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MONDAY, Feb. 11, 2019 (HealthDay News) -- E-cigarettes have obliterated past progress in reducing tobacco product use among teenagers, U.S. health officials said Monday.
About 4.9 million middle and high school students were current users of a tobacco product in 2018, up from 3.6 million in 2017, according to results from the annual National Youth Tobacco Survey.
All told, more than 1 in 4 high school students and about 1 in 14 middle school students used a tobacco product in 2018, according to U.S. Centers for Disease Control and Prevention data.
Researchers chalk this increase up entirely to e-cigarettes, noting that no significant change was found in the use in any other tobacco product -- including traditional tobacco cigarettes.
"The skyrocketing growth of young people's e-cigarette use over the past year threatens to erase progress made in reducing youth tobacco use. It's putting a new generation at risk for nicotine addiction," CDC Director Dr. Robert Redfield said in a statement.
Kids who use e-cigarettes could be more likely to progress to smoking tobacco after becoming hooked on nicotine, according to previous research cited by the CDC.
The nicotine in e-cigarettes also pose other health hazards, said Dr. Anne Schuchat, the CDC's principal deputy director.
"Nicotine is highly addictive and can harm brain development, including harmful effects on learning, memory and attention," Schuchat said. Nicotine also primes the brain for addiction to other substances, she added.
Matthew Myers, president of the Campaign for Tobacco-Free Kids, called the survey results "deeply troubling."
"These results are strong evidence that e-cigarettes are not helping to drive down youth cigarette use," Myers said. "Indeed, if anything, the evidence to date indicates that e-cigarettes could increase the number of kids who smoke cigarettes."
There were 1.5 million more young e-cigarette users in 2018 than 2017, and those who vaped did so more often, the CDC found.
E-cigarette use increased to nearly 21 percent among high schoolers and 5 percent among middle schoolers in 2018, up from about 12 percent and 3 percent in 2017, respectively.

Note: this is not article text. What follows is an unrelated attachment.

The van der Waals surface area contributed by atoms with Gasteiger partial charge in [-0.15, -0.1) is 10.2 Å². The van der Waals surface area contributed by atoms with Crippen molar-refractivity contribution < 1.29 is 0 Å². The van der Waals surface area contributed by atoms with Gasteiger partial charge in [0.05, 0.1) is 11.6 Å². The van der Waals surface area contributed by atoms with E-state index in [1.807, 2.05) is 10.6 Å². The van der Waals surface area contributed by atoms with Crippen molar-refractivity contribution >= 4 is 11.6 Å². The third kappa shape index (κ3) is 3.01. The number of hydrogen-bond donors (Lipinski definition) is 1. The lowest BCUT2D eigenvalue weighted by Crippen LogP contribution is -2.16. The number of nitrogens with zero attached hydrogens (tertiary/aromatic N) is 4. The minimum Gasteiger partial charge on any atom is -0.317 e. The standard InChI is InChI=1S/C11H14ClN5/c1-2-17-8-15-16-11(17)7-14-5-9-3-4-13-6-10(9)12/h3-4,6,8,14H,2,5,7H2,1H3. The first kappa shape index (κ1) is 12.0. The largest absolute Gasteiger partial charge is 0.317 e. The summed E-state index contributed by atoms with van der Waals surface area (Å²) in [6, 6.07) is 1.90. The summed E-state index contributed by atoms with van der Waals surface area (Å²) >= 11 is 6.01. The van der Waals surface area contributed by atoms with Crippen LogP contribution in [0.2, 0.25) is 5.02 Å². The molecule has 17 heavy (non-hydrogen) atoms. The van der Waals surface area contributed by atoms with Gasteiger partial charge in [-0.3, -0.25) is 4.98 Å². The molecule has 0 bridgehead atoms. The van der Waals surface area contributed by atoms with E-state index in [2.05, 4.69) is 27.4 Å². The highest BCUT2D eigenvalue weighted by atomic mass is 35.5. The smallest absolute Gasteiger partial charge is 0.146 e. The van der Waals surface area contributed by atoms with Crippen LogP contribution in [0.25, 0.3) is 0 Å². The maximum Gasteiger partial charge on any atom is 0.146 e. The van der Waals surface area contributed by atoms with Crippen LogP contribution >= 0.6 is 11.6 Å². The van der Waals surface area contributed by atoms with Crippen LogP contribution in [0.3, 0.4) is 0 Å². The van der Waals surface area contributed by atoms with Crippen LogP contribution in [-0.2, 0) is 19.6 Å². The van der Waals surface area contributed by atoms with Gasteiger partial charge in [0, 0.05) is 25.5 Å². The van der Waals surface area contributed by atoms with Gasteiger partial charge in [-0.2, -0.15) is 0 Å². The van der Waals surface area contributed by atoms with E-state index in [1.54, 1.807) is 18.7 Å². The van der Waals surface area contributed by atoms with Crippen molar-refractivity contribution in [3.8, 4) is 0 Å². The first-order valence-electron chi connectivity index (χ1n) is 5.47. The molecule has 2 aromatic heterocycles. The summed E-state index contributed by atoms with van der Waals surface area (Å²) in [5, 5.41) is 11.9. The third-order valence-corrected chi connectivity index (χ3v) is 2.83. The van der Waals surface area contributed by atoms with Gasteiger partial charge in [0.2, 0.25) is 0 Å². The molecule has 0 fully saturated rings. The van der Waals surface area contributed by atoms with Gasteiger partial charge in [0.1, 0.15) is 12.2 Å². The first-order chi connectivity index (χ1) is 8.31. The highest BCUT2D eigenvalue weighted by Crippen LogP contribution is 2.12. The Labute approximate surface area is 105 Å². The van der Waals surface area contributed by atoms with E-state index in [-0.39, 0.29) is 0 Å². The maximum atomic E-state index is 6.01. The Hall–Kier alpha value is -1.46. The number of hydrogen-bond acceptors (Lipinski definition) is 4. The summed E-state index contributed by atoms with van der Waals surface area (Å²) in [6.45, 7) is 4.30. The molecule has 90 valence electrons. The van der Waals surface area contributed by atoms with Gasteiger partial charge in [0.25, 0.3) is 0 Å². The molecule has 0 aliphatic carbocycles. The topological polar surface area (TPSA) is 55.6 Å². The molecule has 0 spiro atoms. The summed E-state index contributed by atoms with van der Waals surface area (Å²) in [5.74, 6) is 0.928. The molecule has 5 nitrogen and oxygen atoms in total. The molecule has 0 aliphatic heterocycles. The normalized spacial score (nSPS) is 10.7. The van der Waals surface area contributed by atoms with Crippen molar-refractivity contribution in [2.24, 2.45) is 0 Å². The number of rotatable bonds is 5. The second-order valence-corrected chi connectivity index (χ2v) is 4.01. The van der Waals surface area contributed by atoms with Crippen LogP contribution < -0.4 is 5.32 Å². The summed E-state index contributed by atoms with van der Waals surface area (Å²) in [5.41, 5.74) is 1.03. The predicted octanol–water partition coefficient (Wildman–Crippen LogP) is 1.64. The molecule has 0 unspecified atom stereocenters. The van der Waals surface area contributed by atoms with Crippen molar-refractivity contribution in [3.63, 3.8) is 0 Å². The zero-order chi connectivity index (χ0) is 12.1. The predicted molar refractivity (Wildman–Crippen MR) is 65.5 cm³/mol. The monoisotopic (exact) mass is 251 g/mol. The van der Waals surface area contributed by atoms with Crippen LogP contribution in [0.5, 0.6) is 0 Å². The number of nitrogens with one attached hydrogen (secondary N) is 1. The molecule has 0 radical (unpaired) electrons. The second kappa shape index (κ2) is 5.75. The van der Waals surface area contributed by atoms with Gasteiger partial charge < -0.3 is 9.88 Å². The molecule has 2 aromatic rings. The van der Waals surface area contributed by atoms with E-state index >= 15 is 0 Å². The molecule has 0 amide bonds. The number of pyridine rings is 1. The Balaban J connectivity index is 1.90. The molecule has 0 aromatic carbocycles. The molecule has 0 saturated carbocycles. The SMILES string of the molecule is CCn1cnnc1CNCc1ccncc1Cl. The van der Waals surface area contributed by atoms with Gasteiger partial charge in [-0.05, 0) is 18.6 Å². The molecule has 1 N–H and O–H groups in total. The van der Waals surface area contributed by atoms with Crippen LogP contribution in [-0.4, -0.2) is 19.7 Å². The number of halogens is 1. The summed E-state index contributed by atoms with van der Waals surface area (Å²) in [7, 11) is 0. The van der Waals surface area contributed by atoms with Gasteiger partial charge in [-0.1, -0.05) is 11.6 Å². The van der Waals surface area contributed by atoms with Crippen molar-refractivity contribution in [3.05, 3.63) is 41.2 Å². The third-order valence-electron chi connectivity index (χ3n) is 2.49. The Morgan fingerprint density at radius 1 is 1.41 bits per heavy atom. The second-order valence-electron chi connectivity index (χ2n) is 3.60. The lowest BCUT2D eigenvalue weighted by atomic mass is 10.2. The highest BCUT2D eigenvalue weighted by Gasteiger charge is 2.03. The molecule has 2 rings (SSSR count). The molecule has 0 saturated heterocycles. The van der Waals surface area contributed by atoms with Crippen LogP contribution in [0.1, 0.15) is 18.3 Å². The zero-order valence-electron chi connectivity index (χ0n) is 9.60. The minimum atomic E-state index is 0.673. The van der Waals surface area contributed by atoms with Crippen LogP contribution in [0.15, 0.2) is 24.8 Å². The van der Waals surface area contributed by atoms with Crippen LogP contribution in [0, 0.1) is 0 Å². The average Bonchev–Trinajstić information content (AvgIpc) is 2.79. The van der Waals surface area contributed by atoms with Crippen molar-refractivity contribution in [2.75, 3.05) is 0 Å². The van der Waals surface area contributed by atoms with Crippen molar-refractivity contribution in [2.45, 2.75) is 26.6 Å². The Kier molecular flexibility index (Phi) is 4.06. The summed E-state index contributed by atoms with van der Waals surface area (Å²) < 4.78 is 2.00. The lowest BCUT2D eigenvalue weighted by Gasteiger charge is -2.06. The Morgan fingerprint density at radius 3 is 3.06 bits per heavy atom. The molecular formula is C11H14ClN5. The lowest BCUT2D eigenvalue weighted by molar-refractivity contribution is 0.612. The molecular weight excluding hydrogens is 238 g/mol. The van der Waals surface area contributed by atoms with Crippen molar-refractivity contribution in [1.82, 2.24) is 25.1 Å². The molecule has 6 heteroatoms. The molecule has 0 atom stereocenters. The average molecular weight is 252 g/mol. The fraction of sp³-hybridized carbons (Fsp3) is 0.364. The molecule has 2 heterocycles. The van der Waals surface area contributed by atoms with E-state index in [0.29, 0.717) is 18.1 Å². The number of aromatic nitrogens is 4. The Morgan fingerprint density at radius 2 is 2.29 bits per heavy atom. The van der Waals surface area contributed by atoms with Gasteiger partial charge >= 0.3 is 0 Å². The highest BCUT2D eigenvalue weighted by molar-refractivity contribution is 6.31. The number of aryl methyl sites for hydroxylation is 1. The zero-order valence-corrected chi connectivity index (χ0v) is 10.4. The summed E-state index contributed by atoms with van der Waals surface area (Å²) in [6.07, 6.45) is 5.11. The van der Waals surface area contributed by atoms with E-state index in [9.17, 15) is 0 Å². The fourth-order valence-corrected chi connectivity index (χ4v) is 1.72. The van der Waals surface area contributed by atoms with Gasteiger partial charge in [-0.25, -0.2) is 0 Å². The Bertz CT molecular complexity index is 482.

The proportion of high schoolers who vaped at least 20 of the past 30 days increased to 28 percent in 2018 from 20 percent the year before, the CDC added.
The agency specifically cited the e-cigarette JUUL in its report, noting that the increase in youth vaping mirrored increased sales of JUUL.
The JUUL is shaped like a USB flash drive and is easy to conceal, the CDC noted. It uses liquid nicotine refills called "pods" that contain at least as much nicotine as a pack of cigarettes, and they are available in flavors that appeal to teens.
"JUUL entered the U.S. market in 2015 and since Dec. 2017 has held the greatest market share of any e-cigarette in the United States. We know JUUL devices are being used among kids in school, including inside bathrooms and classrooms," said Brian King, deputy director at the CDC's Office on Smoking and Health.
"JUUL also has a high nicotine content, among the highest of any e-cigarette on the U.S. market," King continued. "The devices also use nicotine salts, which can allow high amounts of nicotine to be inhaled more easily and with less irritation than the free-based nicotine that's used in most other e-cigarettes."
For the fifth year in a row, e-cigarettes were the most commonly used tobacco product among high schoolers. Cigarettes (8 percent) were next most common, followed by cigars (7 percent), smokeless tobacco (6 percent), hookah (4 percent), and pipe tobacco (1 percent).
And many kids don't limit themselves to one type of tobacco product, the CDC found.
Among current tobacco users, about 2 in 5 (1.7 million) high school students and 1 in 3 (270,000) middle school students used two or more tobacco products in 2018. The most commonly used tobacco product combination was e-cigarettes and tobacco cigarettes among both middle and high school students.
The findings were published Feb. 11 in the CDC publication Vital Signs.
The U.S. Food and Drug Administration is cracking down on e-cigarette marketing and sales aimed at teens, but more needs to be done, said Thomas Ylioja, clinical director of health initiatives at National Jewish Health in Denver.
"Vaping products successfully evaded the regulations that reduced youth tobacco initiation over the past 20-plus years, including age restrictions on purchases accompanied by retailer fines, advertising bans, taxes to increase the price, and the restriction on use of products indoors," Ylioja said.
"Legislators and policy-makers are responding, but we need rapid action to ban advertising to youth including through social media outlets, restrict purchases including online, raise the age of purchasing nicotine products to 21, ban vaping in places where tobacco is prohibited, and ensure that nicotine vaping products are taxed like other tobacco products," he continued.
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